Mahtomedi TreeHouse Reaches Out to Troubled Youth

Mahtomedi TreeHouse chapter reaches out to help at-risk teens.
Heidi Hall-Wermedal and program partipants engage in a lively conversation.

There is a universal need for words of love and encouragement, especially for troubled and hurting teenagers. These affirmations are strongly promoted at TreeHouse, the faith-based nonprofit providing support to at-risk teens ages 12–18 throughout the Twin Cities area. Since September 2012, the Mahtomedi chapter of TreeHouse has helped many local teens.

Former schoolteacher Fred Peterson founded TreeHouse in Bloomington in 1984. After the tragic death of a student involved in underage drinking, Peterson left his teaching position to start the work of helping hurting teenagers in ways outside of school. Through the years, the program has grown and spread to nine locations throughout the Twin Cities area.

One way TreeHouse is unique is in its multi-issue approach. The organization offers support to teens facing a variety of challenges ranging from bullying to addiction to depression, anxiety, self-harm and other issues. On any given program night, the Mahtomedi chapter has an average of 25 teenagers. Teens attend when they can, some attending more often than others. Statistics for the Mahtomedi TreeHouse quarterly report (December 2015–February 2016) show 101 teens utilized the services in that time period.

Operated out of St. Andrew’s Lutheran Church in Mahtomedi, TreeHouse offers two options for programming each week: Going Deeper and Support Group. Going Deeper meets on Monday nights and includes a community meal, games and activities, and a talk from a staff or community member about his or her faith. Support Group meets on Thursday evenings and begins with a story shared by a staff member or teen on a relatable theme. The night concludes with small group discussions with a staff member: teens will rate their weeks from 1–10, name emotions felt during that week and elaborate, but only if they choose to. “Many of them are dealing with some pretty tough stuff,” Mahtomedi TreeHouse area director Heidi Hall-Wermedal says. “It’s a safe way for kids to be able to express things and process that they are not alone in that.”

TreeHouse also offers teens one-to-one mentoring with staff, as well as opportunities to partake in group activities and outings, weekly bible studies, retreats and mission trips. “We do a lot of stuff together,” Hall-Wermedal says. “That’s good to get them out of their comfort zone to try something new.”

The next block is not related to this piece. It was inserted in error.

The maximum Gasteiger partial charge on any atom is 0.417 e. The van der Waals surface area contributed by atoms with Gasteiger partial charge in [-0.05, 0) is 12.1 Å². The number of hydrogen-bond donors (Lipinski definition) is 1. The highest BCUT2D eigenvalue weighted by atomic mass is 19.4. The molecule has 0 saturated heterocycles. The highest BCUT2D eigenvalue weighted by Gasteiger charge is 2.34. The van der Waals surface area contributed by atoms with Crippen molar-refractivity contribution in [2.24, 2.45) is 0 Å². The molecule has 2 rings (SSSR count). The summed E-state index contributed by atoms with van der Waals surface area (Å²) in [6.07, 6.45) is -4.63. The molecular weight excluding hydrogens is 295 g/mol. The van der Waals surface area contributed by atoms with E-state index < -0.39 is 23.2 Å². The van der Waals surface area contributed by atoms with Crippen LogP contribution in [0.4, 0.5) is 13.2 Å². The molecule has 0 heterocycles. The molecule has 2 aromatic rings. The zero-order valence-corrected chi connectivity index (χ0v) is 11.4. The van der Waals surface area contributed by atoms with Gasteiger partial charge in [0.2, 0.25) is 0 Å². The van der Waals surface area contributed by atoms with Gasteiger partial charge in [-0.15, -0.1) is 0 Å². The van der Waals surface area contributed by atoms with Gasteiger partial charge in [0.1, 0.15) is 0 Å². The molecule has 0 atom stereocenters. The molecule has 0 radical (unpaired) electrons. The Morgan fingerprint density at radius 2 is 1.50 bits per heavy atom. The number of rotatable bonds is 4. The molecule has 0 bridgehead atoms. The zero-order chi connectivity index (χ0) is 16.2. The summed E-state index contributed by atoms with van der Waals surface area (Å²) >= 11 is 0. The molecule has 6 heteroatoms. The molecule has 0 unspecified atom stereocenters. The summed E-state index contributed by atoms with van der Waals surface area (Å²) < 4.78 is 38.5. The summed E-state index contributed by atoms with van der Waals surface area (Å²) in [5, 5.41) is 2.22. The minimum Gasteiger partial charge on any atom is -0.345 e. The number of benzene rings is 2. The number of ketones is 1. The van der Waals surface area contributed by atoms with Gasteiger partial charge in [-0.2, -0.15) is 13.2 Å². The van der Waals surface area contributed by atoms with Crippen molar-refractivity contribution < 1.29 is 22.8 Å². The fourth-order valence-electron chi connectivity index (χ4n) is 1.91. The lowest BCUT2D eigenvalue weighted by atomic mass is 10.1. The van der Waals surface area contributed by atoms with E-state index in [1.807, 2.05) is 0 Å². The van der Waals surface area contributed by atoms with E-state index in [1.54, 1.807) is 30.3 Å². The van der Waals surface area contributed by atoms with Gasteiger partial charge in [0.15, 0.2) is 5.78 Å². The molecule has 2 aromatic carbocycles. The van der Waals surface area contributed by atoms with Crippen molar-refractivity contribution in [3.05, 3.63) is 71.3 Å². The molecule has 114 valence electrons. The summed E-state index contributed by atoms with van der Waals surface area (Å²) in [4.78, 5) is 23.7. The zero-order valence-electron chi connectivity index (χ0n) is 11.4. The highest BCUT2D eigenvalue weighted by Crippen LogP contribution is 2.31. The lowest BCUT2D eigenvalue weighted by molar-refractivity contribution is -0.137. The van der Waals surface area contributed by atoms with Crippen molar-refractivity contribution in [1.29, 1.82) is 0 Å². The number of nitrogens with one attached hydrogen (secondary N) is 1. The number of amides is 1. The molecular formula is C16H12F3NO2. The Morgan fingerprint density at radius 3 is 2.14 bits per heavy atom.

TreeHouse programs are sustained and funded through the local support of donations and volunteers. Currently, there are 30 volunteers filling a variety of roles, including serving meals, driving vehicles and mentoring teens. There’s even a volunteer-staffed community development team. Fundraiser and donor Bob Krusell has been with TreeHouse for three years and helps spread the word around town with his wife, Pat Krusell. The couple believes in the program’s ability to help teenagers. “The kids are taught that they are lovable, capable and worthwhile,” Bob Krusell says. “That’s always the theme—that’s what is so important.”

The message may be simple, but the impact is deeply felt. Teens helped by the program appreciate, among many aspects, the family-like atmosphere at programs, the opportunity to grow a support network and the safe space TreeHouse provides. “TreeHouse makes me feel like I’m not unlovable,” TreeHouse teenager Riana says. “When I am there, I feel like for once I fit in somewhere.”

For some, the program’s effects are even more life altering. “The biggest change that TreeHouse has made in my life is saving it,” TreeHouse teenager Sam says. “I know for a fact that I would have taken my own life two years ago without TreeHouse.”

No matter what the issue may be, TreeHouse keeps its doors open to teenagers who seek to enter. “It’s a really safe place to talk about their troubles,” says Wermedal, who would like to see more teens utilize the program. “There are so many kids who are hurting.”

To learn how to help or be helped, contact Heidi Hall-Wermedal at [email protected].